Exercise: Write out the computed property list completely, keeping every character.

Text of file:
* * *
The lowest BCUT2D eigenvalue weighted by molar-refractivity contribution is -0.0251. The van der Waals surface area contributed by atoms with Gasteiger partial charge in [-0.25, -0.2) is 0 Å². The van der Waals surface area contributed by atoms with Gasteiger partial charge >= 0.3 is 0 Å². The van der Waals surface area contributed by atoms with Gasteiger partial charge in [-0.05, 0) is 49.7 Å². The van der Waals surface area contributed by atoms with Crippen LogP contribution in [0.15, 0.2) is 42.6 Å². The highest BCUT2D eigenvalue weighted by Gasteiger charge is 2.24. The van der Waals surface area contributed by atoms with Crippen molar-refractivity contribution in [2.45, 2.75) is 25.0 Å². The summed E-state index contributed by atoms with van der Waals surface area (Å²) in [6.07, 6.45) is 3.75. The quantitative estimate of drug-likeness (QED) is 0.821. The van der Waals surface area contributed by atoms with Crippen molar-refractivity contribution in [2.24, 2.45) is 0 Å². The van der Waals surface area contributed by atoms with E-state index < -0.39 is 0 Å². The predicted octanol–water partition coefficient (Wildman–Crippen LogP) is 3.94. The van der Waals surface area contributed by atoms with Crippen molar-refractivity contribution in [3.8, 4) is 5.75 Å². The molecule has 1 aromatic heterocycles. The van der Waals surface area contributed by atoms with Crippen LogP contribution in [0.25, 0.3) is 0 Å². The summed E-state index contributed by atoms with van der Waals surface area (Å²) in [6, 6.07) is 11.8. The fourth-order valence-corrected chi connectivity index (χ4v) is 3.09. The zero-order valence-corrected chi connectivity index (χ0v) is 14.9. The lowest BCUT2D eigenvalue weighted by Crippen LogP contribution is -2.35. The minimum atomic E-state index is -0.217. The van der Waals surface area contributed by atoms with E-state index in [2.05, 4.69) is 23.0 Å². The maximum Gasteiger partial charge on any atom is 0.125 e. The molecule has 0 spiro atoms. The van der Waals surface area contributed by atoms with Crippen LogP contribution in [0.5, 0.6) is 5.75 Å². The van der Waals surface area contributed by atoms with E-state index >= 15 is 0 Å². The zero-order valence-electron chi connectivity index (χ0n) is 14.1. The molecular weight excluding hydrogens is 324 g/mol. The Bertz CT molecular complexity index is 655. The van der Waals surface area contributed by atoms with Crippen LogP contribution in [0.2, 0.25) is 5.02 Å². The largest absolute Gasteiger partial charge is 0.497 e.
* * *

The lowest BCUT2D eigenvalue weighted by molar-refractivity contribution is -0.0251. The van der Waals surface area contributed by atoms with Gasteiger partial charge in [-0.25, -0.2) is 0 Å². The van der Waals surface area contributed by atoms with Gasteiger partial charge >= 0.3 is 0 Å². The van der Waals surface area contributed by atoms with Gasteiger partial charge in [-0.05, 0) is 49.7 Å². The van der Waals surface area contributed by atoms with Crippen LogP contribution in [0.15, 0.2) is 42.6 Å². The highest BCUT2D eigenvalue weighted by Gasteiger charge is 2.24. The van der Waals surface area contributed by atoms with Crippen molar-refractivity contribution in [2.45, 2.75) is 25.0 Å². The summed E-state index contributed by atoms with van der Waals surface area (Å²) in [6.07, 6.45) is 3.75. The quantitative estimate of drug-likeness (QED) is 0.821. The van der Waals surface area contributed by atoms with Crippen molar-refractivity contribution in [2.24, 2.45) is 0 Å². The van der Waals surface area contributed by atoms with E-state index < -0.39 is 0 Å². The predicted octanol–water partition coefficient (Wildman–Crippen LogP) is 3.94. The van der Waals surface area contributed by atoms with Crippen molar-refractivity contribution in [3.8, 4) is 5.75 Å². The molecule has 1 aromatic heterocycles. The van der Waals surface area contributed by atoms with Crippen LogP contribution in [0.25, 0.3) is 0 Å². The summed E-state index contributed by atoms with van der Waals surface area (Å²) in [6, 6.07) is 11.8. The fourth-order valence-corrected chi connectivity index (χ4v) is 3.09. The zero-order valence-corrected chi connectivity index (χ0v) is 14.9. The lowest BCUT2D eigenvalue weighted by Crippen LogP contribution is -2.35. The minimum atomic E-state index is -0.217. The van der Waals surface area contributed by atoms with E-state index in [2.05, 4.69) is 23.0 Å². The maximum Gasteiger partial charge on any atom is 0.125 e. The molecule has 0 spiro atoms. The van der Waals surface area contributed by atoms with Crippen LogP contribution in [0.5, 0.6) is 5.75 Å². The van der Waals surface area contributed by atoms with E-state index >= 15 is 0 Å². The zero-order valence-electron chi connectivity index (χ0n) is 14.1. The molecular weight excluding hydrogens is 324 g/mol. The Bertz CT molecular complexity index is 655. The van der Waals surface area contributed by atoms with Crippen LogP contribution in [0.2, 0.25) is 5.02 Å². The largest absolute Gasteiger partial charge is 0.497 e.